Regular readers of this blog will know that we’ve had a problem with our boiler. After 53 days without hot water or heating the problem was finally fixed. It’s not my intention to name the companies involved. The Chief Executive of our service home plan company assured me personally that he will review the circumstances that led to our situation, and make changes to procedures where applicable. I’m happy with that. I’ve named and shamed on a couple of occasions in the past with respect to completely different issues, but I don’t think that would achieve anything more in this case, and many of our delays were actually caused by the sub-contracted boiler manufacturer.
So I can now write about some of the more ridiculous elements in what we’ve experienced, and you can hopefully enjoy them, without this post being a tirade.
It all started when our boiler needed it’s annual service as part of one of those home plan service agreement things. The service engineer found a fault with the boiler which he could not fix there and then, and stuck a ‘Danger, do not use’ sticker on the boiler.
I asked him what would happen next, and he said that the home plan people would be in touch with us to arrange for someone to come and do the work to (I think it was) the heat exchanger.
After he left, my wife and I got out our contract with the home plan. It was very reassuring. We now knew that we were covered, we need not worry, that they were there to help us, that there was a network of 5,000 engineers available, and that they were on hand to keep our home safe and warm.
There were delays, but eventually two more heating engineers turned up.
The second and third heating engineers said that they couldn’t fix the boiler, but recommended that the manufacturers, who would have all the spare parts, would be able to do so.
A couple of days later the home plan people phoned up to say that they were having trouble arranging for a heating engineer from the manufacturers to come and fix our boiler, as that company was very busy and their heating engineer was on holiday. They would call us back, but wanted to know if the heating engineer would need a ladder to access the boiler, and also if there was parking outside our house. I told them that no ladder was needed, and that there was usually parking available somewhere near the house. They asked a second time to confirm that a ladder would not be needed, which I thought was a bit strange. Later on I thought about this and reckoned that for health and safety reasons the manufacturer’s heating engineer probably could not go up a ladder. Well, I thought, that would not be a problem, as our boiler was on a wall only a few feet high.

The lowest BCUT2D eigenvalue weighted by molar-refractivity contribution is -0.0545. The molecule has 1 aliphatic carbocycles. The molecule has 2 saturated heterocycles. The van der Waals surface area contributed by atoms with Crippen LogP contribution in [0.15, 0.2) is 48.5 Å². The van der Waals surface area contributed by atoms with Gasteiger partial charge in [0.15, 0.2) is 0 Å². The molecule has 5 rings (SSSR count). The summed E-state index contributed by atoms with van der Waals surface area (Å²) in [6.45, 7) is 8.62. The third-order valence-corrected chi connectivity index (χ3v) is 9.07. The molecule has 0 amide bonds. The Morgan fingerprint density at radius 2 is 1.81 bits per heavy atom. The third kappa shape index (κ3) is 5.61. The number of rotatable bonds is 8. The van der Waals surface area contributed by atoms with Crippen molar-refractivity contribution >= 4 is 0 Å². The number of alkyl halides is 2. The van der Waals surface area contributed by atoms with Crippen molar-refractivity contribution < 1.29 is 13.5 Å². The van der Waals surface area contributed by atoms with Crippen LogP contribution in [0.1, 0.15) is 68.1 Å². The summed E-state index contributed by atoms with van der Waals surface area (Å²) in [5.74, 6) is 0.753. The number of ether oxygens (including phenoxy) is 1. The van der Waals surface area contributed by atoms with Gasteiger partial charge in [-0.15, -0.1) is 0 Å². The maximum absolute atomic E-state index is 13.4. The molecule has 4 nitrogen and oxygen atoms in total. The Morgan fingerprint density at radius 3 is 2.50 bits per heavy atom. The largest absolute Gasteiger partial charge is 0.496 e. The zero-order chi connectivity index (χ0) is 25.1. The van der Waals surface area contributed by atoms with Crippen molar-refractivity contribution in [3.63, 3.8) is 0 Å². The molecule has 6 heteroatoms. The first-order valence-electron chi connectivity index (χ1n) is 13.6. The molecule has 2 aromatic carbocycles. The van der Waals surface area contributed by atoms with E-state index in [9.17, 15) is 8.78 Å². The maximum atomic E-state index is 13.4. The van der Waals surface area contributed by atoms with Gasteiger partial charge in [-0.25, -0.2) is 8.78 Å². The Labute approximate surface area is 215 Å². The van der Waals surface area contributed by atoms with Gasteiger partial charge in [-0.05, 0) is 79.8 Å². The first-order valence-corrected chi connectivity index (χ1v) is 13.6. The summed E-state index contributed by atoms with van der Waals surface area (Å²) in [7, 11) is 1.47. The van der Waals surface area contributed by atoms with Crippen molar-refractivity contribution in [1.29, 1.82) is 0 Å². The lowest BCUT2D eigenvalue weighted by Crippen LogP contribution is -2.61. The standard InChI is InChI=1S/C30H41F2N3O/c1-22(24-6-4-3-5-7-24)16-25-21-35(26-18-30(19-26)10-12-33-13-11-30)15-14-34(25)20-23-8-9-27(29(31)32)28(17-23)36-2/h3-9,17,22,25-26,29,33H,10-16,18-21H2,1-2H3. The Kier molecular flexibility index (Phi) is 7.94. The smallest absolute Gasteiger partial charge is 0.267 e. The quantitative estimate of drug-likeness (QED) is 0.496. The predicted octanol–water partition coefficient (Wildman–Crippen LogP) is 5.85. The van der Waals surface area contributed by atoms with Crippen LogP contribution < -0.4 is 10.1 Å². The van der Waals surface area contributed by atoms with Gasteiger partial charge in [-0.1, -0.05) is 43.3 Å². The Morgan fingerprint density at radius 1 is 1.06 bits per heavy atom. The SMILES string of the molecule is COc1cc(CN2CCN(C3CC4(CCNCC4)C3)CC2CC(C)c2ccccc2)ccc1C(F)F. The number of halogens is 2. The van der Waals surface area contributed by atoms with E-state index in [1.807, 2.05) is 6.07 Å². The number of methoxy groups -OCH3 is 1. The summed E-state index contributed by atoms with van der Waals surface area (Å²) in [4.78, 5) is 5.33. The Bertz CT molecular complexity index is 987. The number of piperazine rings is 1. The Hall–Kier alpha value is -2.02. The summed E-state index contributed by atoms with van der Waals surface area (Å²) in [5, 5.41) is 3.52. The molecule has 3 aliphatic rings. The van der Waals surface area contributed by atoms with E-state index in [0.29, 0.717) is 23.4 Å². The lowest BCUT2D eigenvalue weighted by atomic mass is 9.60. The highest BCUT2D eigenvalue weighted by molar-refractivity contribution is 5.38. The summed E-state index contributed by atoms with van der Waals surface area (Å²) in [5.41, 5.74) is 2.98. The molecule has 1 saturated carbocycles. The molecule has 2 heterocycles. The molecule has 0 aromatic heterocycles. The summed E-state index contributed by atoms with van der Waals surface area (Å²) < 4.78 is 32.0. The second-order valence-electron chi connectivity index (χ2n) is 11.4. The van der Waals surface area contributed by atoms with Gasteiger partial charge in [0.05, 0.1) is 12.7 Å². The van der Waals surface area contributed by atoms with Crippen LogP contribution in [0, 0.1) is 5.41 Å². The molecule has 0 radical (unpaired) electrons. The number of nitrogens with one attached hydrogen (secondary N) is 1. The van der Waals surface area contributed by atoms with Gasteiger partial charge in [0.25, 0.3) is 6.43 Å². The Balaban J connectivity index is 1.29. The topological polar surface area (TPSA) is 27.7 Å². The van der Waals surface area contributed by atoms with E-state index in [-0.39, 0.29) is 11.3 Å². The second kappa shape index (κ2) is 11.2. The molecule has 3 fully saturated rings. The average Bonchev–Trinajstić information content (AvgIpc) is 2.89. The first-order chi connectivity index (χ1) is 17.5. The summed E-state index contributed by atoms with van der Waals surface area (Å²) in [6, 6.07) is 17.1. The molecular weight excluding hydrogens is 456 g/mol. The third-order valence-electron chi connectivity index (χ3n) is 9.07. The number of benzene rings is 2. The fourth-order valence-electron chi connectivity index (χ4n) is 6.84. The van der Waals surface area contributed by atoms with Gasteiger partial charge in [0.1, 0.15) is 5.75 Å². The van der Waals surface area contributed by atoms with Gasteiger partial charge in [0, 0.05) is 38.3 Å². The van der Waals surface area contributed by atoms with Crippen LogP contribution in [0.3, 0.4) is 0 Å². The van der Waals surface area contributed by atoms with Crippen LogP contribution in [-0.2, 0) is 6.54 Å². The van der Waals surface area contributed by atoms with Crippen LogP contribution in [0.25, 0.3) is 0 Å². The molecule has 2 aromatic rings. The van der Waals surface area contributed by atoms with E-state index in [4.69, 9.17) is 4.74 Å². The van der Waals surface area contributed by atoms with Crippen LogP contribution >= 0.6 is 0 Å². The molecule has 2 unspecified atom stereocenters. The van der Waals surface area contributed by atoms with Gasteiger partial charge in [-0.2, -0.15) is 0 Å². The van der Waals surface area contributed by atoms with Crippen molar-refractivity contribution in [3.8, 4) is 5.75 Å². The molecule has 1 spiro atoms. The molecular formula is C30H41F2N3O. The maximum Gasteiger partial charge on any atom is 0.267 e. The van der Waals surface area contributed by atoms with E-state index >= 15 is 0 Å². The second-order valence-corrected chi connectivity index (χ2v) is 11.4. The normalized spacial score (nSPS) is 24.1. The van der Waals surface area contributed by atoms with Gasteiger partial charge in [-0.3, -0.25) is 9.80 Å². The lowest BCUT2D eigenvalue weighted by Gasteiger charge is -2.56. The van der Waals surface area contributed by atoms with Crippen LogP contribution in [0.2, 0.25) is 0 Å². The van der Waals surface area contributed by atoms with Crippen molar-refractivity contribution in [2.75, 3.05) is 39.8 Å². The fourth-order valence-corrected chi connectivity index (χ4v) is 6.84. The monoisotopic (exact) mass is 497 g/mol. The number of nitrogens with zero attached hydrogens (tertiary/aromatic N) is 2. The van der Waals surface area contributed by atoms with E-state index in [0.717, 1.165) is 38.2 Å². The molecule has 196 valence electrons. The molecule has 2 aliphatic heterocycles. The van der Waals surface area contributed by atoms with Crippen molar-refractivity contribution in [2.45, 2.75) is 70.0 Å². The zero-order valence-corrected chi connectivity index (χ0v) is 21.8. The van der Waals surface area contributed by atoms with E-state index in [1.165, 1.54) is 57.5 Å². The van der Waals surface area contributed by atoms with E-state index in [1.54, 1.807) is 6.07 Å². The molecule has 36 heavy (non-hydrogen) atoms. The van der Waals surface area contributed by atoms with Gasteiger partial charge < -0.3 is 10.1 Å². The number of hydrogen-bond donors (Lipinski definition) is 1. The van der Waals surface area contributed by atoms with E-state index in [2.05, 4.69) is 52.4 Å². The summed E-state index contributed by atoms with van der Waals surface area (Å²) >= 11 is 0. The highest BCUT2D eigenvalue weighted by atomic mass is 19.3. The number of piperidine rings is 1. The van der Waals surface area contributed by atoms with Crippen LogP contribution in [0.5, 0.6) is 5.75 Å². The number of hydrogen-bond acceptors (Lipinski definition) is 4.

A fourth engineer, from the manufacturers, turned up eventually. He had originally been booked for the previous week, two weeks after the third and fourth engineers had called, those two week delays having been caused, as I said, by the fourth engineer having been on holiday, but they phoned us in the meantime to say that he’d gone off sick, hence the extra week’s delay.
I’ll refer to the fourth engineer as ‘Red Robbo‘ for reasons that will become obvious to older readers of this blog. It became clear, eventually, that Red Robbo was far more interested in finding reasons for not doing the repair rather than actually doing the work. Like my friend Fat Mac, he seemed a bit of a throwback to the 1970s, when nothing ever got done for one reason or another
“Kudni git pairkt” Red Robbo complained vociferously, as he came in the front door. Red Robbo was a man of few words, and every one of them was delivered with a Scottish accent so thick that even I had problems understanding what he said.
I showed him into the kitchen, opened the cabinet door, and he looked at the boiler.
“Hiznae been install correk” he announced, gruffly. I felt it better not to follow that one up, but merely pointed out that it had been going strong (until recently) for some time.
“Whaurs yer draindoon?” Red Robbo enquired.
“Where’s my what?”
“Uzzara draindoon, ferra wa’ah tae drain frae?”
“I don’t really know. Where is it likely to be?”
He then accompanied me downstairs, where there is one radiator, which he vaguely glanced at, and then announced,
“Uzz kawney c wanz”*
We went back up to the kitchen, where he had yet another look at the boiler. He got out a sticker with ‘Danger, do not use’ written on it in large letters, and stuck it next to the sticker saying ‘Danger, do not use’ that the first service engineer had stuck on it, weeks previously.
Then he closed the cabinet door, turned to me and announced,
“Utz unna cubinet”
“Yes” I answered, “It’s in a cabinet. The cabinet was put there just after the boiler was installed, some time ago. Is that an issue?”
“Uzzcunna fux ut uffitz unna cubinet. Yeil hivtae hiv the cubinet takken aff.”
“You can’t take the cabinet off the wall?” I asked, with some trepidation.
Red Robbo looked askance, stuck out his chest for a second, and then said the following three words in perfectly understandable English.
“Health and safety”
My heart sank. Everyone in the UK knows the extreme finality of those three words and the utter futility of questioning them.
“Yuzzll needa jyner tak it aff” Red Robbo added, helpfully.
For a moment I thought about showing solidarity with Red Robbo and saying to him, in his own parlance, “Ufyeez gieuz a haun-up, Ukin mebbie tak if aff masel”, but I suspected that this would not solve everything, and that he probably still had some additional dry powder in reserve preventing a successful conclusion to our boiler problem, so instead I said,
“Oh! Health and safety. Well, I’m pretty sure that my wife and I could probably manage to dismantle the cabinet. Anything else?”
“Yuzz needa draindoon. Orgerra plumma tae find wan”
“Erm” I hesitated, “Are you not a plumber?”